The financial bailout legislation of September 2008 was only passed after members of both Congressional houses were warned that failure to act would threaten civil unrest and the imposition of martial law.
U.S. Sen. James Inhofe, R-Okla., and U.S. Rep. Brad Sherman, D-Calif., both said U.S. Treasury Secretary Henry Paulson brought up a worst-case scenario as he pushed for the Wall Street bailout in September. Paulson, former Goldman Sachs CEO, said that might even require a declaration of martial law, the two noted.
Here are the original remarks by Senator Inhofe:
Speaking on Tulsa Oklahoma’s 1170 KFAQ, when asked who was behind threats of martial law and civil unrest if the bailout bill failed, Senator James Inhofe named Treasury Secretary Henry Paulson as the source. "Somebody in D.C. was feeding you guys quite a story prior to the bailout, a story that if we didn’t do this we were going to see something on the scale of the depression, there were people talking about martial law being instituted, civil unrest... who was feeding you guys this stuff?," asked host Pat Campbell. "That’s Henry Paulson," responded Inhofe. "We had a conference call early on, it was on a Friday I think – a week and half before the vote on Oct. 1. So it would have been the middle... what was it – the 19th of September, we had a conference call. In this conference call – and I guess there’s no reason for me not to repeat what he said, but he said – he painted this picture you just described. He said, ‘This is serious. This is the most serious thing that we faced.’"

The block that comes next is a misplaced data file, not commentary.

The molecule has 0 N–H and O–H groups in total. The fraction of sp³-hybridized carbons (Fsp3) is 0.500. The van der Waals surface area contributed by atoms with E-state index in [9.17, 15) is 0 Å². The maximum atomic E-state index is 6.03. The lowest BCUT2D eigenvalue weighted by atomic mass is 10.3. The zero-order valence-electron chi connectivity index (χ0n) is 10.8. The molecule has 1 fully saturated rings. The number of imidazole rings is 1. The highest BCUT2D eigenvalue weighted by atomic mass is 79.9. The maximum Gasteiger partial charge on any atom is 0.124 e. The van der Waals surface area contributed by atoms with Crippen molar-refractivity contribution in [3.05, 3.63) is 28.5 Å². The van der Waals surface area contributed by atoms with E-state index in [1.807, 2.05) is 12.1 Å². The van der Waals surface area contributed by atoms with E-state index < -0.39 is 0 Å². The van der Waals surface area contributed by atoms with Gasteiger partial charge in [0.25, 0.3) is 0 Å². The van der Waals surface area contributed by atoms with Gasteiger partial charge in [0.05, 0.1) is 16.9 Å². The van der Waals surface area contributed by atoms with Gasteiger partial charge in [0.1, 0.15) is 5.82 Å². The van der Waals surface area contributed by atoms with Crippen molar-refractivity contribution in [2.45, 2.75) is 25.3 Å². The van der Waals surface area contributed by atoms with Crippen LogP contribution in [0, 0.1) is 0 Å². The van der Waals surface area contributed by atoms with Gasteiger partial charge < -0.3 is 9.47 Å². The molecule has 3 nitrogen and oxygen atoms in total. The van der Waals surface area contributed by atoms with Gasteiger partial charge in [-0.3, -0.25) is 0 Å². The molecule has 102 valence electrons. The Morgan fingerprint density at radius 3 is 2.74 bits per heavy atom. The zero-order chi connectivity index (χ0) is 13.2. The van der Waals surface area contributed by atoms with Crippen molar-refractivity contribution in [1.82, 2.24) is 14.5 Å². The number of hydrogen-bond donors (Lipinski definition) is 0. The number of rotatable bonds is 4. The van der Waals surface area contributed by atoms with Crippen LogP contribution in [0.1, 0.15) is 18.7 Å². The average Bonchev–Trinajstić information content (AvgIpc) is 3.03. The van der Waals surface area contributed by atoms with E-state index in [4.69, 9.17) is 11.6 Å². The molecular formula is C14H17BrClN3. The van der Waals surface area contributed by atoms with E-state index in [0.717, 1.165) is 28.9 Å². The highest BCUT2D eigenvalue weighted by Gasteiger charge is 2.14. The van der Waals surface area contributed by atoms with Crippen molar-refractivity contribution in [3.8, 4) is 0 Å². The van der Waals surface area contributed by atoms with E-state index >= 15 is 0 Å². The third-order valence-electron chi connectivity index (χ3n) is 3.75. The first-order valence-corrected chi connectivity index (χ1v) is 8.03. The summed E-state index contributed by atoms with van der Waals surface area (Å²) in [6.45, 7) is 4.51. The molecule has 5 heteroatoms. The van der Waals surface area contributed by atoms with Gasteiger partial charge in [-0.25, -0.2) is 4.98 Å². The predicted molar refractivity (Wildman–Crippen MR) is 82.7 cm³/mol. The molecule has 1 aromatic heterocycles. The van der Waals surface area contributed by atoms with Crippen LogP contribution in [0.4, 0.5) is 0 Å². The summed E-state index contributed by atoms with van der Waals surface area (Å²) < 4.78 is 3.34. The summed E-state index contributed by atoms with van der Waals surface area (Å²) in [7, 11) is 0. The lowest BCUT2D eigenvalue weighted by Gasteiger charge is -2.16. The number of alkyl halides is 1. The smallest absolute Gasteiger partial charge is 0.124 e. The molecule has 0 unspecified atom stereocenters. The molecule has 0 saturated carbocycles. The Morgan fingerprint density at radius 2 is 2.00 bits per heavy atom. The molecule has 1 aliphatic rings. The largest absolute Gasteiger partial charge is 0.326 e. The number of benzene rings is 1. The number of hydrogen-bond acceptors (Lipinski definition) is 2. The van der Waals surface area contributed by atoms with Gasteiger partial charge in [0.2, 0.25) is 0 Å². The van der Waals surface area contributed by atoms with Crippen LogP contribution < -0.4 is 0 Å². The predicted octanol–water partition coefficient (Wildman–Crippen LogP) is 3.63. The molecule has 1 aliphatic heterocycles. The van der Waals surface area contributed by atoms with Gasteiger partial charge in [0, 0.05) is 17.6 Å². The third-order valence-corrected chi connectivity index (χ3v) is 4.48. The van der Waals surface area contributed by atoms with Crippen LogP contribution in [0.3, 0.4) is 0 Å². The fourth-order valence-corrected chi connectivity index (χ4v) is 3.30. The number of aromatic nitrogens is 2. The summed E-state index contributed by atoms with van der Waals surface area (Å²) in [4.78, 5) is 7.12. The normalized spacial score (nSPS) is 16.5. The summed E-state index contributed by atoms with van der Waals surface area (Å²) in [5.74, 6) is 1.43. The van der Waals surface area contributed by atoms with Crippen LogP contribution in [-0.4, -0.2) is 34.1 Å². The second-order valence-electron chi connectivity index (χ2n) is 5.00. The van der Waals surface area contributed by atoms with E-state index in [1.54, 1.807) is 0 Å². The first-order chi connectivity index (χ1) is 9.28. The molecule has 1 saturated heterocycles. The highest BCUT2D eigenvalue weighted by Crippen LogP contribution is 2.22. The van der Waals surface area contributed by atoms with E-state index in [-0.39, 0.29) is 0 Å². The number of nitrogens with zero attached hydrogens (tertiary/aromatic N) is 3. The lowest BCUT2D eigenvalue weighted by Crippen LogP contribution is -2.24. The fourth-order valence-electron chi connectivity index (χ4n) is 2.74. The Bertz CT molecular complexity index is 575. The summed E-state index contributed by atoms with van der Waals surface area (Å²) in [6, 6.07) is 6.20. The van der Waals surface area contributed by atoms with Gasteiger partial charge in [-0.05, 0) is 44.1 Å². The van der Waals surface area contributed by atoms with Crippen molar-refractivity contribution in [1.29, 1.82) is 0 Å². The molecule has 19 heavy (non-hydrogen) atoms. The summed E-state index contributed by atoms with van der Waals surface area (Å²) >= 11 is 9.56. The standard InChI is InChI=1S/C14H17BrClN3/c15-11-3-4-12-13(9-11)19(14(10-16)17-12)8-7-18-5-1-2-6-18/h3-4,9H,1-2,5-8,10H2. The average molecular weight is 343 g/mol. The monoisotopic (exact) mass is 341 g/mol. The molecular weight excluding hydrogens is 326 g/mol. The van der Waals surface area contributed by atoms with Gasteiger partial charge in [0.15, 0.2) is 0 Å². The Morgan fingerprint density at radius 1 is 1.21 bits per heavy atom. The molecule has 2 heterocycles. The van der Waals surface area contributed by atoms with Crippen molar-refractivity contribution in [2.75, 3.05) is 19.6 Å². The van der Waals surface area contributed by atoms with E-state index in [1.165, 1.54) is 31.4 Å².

Rep. Brad Sherman (D-CA 27th District) reported the same threat on the Congressional floor:
The only way they can pass this bill is by creating a panic atmosphere... Many of us were told that the sky would fall... A few of us were even told that there would be martial law in America if we voted no. That’s what I call fear-mongering, unjustified, proven wrong.
So it is clear that threats of martial law were used to get this reprehensible bailout legislation passed. It also seems clear that Congress was told of a threat of martial law, not itself threatened. It is still entirely appropriate to link such talk to the Army’s rapid moves at the time to redefine its role as one of controlling the American people, not just protecting them. In a constitutional polity based on balance of powers, we have seen the emergence of a radical new military power that is as yet completely unbalanced.